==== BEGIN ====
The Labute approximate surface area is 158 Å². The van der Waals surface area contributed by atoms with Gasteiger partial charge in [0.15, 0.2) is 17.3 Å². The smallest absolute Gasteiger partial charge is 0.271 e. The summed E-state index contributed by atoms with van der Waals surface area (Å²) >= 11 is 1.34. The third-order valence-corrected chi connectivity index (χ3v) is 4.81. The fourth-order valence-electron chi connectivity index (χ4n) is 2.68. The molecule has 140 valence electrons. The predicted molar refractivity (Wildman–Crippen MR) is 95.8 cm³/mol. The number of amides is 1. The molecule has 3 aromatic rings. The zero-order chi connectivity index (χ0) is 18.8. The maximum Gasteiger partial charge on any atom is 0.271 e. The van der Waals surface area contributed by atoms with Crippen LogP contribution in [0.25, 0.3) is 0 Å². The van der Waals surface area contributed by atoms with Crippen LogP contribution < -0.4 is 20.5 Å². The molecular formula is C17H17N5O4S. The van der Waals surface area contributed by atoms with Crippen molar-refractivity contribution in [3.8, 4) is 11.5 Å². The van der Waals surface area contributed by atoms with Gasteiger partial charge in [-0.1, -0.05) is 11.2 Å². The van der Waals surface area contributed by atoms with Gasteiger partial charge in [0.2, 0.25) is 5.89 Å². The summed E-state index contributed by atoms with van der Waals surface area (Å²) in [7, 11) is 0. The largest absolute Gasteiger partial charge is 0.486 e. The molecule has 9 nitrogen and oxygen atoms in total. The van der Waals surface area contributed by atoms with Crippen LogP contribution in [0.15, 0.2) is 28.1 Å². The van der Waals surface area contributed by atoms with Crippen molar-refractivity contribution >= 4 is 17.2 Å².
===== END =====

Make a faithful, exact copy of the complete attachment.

The Labute approximate surface area is 158 Å². The van der Waals surface area contributed by atoms with Gasteiger partial charge in [0.15, 0.2) is 17.3 Å². The smallest absolute Gasteiger partial charge is 0.271 e. The summed E-state index contributed by atoms with van der Waals surface area (Å²) >= 11 is 1.34. The third-order valence-corrected chi connectivity index (χ3v) is 4.81. The fourth-order valence-electron chi connectivity index (χ4n) is 2.68. The molecule has 140 valence electrons. The predicted molar refractivity (Wildman–Crippen MR) is 95.8 cm³/mol. The number of amides is 1. The molecule has 3 aromatic rings. The zero-order chi connectivity index (χ0) is 18.8. The maximum Gasteiger partial charge on any atom is 0.271 e. The van der Waals surface area contributed by atoms with Crippen LogP contribution in [0.25, 0.3) is 0 Å². The van der Waals surface area contributed by atoms with Crippen LogP contribution < -0.4 is 20.5 Å². The molecular formula is C17H17N5O4S. The van der Waals surface area contributed by atoms with Crippen molar-refractivity contribution in [3.8, 4) is 11.5 Å². The van der Waals surface area contributed by atoms with Gasteiger partial charge in [-0.1, -0.05) is 11.2 Å². The van der Waals surface area contributed by atoms with Gasteiger partial charge in [0.2, 0.25) is 5.89 Å². The summed E-state index contributed by atoms with van der Waals surface area (Å²) in [7, 11) is 0. The largest absolute Gasteiger partial charge is 0.486 e. The molecule has 9 nitrogen and oxygen atoms in total. The van der Waals surface area contributed by atoms with Crippen LogP contribution in [0.15, 0.2) is 28.1 Å². The van der Waals surface area contributed by atoms with Crippen molar-refractivity contribution >= 4 is 17.2 Å².